Adam’s Peak (also known as Sri Pada, or “holy footprint”) is located in the southwestern part of Hill Country. It’s 2,243 meters (7,359 ft) high, the tallest mountain in this region and the fourth largest in Sri Lanka. Because of its size and distinctive pyramidal top, Adam’s Peak stands out when one is traveling through the region; on a clear day it can be seen from the ocean. The mountain is set in a region of wilderness so much of its vegetation and fauna are pristine.
I was first introduced to Adam’s Peak in Arthur C. Clarke’s book, THE FOUNTAINS OF PARADISE (which also features Sigiriya, hence the title). In this story a mountain bearing an uncanny resemblance to Adam’s Peak is the earthbound terminus of Arthur’s space elevator. Arthur was fascinated by this peak and prominently featured poster-sized aerial views of it and Sigiriya in his office; he told me with pride of the time he had made the climb up Adam’s Peak “a long time ago”. I was ready to see it up close!
Adam’s Peak is best-known for its “sacred footprint“, a 1.8 m (about five and a half foot long) rock formation near the summit which resembles a large human footprint. This formation is sacred to many people: some Buddhists believe this to be the footprint of the Buddha; some Hindus think it is the footprint of Shiva; some Muslims and Christians think it represents the footprint of Adam — the site God placed him on earth after creation (implying that Sri Lanka was Eden). Adam’s Peak is a popular site of pilgrimage among Buddhists and Hindus as it has been for over a thousand years. Many make the fairly strenuous climb to its peak at night (starting no later than 2 am) to be at the peak for sunrise. On a clear day you can watch the distinctive triangular western shadow of the mountain retract as the sun rises. The pilgrimage season begins with the full moon in December and ends at Vesak in May during which the trail is lite up by lights at night (not so in the off season). It is estimated that 300,000 people complete this pilgrimage each year. .
The only time I climbed Adam’s Peak was several days after Vesak. It was a cloudy and rainy day, overcast though with moments of clearing, not the sort of day I’d usually pick to climb a mountain (there’s a real risk of a lightening strikes which I’m a little paranoid about). But I had just this one day in which to do it so I was determined to try. There are a variety of trails that join the main route to the top but one trail clearly is dominant which is the one I took. And it was deserted — I only encountered two other hikers (and their guide) along my entire journey. So from the perspective of peace and solitude, it was a pleasant hike as I was alone the entire time.
The 7 km journey to Adam’s Peak begins near the small town of Dalhousie. The trail at first has a fairly smooth ascent and you walk through a lovely tea plantation. You pass through an “welcome” entrance arch and go by the Japan-Sri Lanka Friendship Dagoba (constructed in 1976). After this your ascent becomes steeper to the point where you are nearly continuously climbing up hill on some 5200 stairs. Some of these stairs are in good condition but many are cracked and broken so you need to watch your footing. Towards the top of the mountain the slopes are more precipitous but there’s a good metal guardrail on both sides; it’s probably the safest part of the hike. It was raining on and off during my climb but near the top the rain became heavy and the mist was especially thick. At the summit there’s a cluster of buildings including over the site of the “footprint”. Everything was locked up when I arrived in the rain and visibility was non-existent so I didn’t linger. It was enough to have made it. Descent is also precarious, especially when the steps are wet so exercise caution. My descent was remarkable for the presence of a small friendly dog following me all the way down from near the summit to the parking area. I considered him a good luck charm as I made the journey safely. I think if my wife had been with me she’d have taken him with us (she’s got a big heart for animals).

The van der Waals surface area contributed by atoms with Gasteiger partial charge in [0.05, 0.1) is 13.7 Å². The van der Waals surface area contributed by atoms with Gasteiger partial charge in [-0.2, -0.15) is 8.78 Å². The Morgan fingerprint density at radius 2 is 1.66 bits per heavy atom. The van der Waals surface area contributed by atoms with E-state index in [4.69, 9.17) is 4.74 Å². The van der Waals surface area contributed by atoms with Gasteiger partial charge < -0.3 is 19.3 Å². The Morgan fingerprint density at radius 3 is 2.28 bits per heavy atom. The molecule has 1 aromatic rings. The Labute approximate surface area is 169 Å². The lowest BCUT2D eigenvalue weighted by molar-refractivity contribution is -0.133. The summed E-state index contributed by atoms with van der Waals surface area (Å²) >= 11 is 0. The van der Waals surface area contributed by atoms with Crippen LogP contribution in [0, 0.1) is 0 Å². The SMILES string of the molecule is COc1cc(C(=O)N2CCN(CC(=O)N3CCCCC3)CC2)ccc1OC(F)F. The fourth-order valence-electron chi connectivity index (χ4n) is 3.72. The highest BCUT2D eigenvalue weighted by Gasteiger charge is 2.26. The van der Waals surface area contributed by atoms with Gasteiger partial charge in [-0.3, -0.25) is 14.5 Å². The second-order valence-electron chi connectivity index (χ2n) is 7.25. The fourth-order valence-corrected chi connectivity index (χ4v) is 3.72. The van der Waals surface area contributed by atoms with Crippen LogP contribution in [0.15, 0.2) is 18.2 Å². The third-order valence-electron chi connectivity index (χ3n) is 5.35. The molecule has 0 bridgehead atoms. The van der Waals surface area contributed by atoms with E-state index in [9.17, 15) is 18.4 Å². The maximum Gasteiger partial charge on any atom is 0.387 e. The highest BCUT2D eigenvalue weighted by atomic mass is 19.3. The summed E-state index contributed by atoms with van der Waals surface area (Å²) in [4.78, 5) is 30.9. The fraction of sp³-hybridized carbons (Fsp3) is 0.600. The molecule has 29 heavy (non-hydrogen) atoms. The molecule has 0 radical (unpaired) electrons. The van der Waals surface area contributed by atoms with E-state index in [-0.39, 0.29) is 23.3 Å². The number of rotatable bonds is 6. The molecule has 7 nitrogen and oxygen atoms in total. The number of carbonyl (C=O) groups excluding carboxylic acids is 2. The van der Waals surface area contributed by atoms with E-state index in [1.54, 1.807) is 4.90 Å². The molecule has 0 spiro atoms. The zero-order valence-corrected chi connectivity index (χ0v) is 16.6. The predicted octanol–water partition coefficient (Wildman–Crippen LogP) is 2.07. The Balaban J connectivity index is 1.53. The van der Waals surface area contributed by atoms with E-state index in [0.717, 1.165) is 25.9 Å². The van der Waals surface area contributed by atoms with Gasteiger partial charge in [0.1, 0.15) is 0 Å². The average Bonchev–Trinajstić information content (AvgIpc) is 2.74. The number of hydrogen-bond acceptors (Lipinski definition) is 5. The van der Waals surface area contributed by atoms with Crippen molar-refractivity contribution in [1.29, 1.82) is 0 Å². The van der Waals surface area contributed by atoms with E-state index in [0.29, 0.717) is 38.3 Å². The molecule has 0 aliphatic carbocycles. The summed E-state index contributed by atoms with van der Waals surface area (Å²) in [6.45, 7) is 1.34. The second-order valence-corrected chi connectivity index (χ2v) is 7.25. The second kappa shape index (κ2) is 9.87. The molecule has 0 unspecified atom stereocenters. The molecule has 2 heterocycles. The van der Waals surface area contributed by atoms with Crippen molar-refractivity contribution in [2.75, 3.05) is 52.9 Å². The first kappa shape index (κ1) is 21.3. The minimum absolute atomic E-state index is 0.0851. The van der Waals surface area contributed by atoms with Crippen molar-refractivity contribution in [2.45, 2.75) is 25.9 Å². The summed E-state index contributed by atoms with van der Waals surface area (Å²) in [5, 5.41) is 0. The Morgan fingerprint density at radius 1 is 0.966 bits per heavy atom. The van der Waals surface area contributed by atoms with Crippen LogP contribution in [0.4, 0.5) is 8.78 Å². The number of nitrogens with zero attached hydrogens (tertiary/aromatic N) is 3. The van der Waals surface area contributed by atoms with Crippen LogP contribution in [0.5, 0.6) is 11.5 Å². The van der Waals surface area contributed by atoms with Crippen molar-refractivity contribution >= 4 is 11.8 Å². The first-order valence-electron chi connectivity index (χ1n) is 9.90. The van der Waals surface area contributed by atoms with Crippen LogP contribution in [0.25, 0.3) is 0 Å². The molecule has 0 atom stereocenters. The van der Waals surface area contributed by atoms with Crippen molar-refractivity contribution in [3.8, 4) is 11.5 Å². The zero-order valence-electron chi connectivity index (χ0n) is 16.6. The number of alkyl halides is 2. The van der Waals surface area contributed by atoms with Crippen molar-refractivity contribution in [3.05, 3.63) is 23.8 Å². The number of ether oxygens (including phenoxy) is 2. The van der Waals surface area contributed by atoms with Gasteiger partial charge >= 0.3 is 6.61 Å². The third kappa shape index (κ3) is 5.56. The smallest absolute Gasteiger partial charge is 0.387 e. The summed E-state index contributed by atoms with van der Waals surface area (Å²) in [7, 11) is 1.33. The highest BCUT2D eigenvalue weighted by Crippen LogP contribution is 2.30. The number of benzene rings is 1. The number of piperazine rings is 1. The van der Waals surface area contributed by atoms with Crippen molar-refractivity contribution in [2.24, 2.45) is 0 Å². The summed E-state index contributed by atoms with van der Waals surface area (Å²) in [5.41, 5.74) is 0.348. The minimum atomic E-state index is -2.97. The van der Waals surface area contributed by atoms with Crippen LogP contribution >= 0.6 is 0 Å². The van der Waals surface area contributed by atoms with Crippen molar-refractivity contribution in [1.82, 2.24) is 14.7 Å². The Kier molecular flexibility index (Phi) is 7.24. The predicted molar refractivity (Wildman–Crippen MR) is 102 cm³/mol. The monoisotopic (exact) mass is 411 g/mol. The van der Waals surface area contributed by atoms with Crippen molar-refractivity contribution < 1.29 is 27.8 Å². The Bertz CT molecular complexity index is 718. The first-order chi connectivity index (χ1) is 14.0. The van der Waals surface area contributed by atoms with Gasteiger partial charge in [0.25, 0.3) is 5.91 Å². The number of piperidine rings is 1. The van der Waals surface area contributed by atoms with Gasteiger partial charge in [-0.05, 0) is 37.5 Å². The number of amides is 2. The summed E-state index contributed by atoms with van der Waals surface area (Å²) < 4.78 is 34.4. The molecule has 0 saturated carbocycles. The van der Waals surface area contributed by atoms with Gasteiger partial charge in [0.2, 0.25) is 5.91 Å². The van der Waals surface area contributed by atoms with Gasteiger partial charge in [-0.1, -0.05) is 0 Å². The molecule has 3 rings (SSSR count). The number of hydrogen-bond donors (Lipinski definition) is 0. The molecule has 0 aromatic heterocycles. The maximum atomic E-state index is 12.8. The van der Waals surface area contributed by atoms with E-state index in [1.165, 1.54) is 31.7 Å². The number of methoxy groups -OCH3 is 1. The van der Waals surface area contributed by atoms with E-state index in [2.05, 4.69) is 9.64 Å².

My climb to the summit took 3 hours and the climb down 2 hours including a few brief rests in sheltered stops (I waited for 15 minute in one shelter while a heavy thunderstorm blew over) for a round trip time of 5 hours. The hike would have been much longer on a clear day as I like to stop and look and take photographs. I couldn’t get any good information about the elevation gained in the climb but would estimate it at about 3000 feet.
The mountain and setting were beautiful but the quantity of trash left by the trail was disgusting. In places it looked more like a trash dump than a sacred mountain. And the stuff smelled pretty bad, too. My driver told me that the trash is removed after the pilgrimage every year and I hope this is the case because otherwise in a few generations the trail will be buried by junk.
The mountain can be cold and very windy so you’ll certainly need a warm jacket and a shell to protect you from wind and rain. Good hiking shoes with top-notch traction are mandatory. Be sure to carry several bottles of water with you. I think a good pair of rubber tipped trekking poles would be helpful, especially in reducing the strain on your knees and providing stability during the descent.
We returned to Colombo and stopped in Kitulgala at the Rest House for dinner. This Rest House has a picturesque location overlooking the wide Kelaniya Ganga River and jungle surrounding it. The river is now a popular venue for whitewater rafting — the best in Sri Lanka — but to me it was important because it represented the original shooting location for David Lean’s classic film, “Bridge on the River Kwai“. The Rest House walls are covered with photos from the filming of this epic. I think it would have been a cool place to spend the night.
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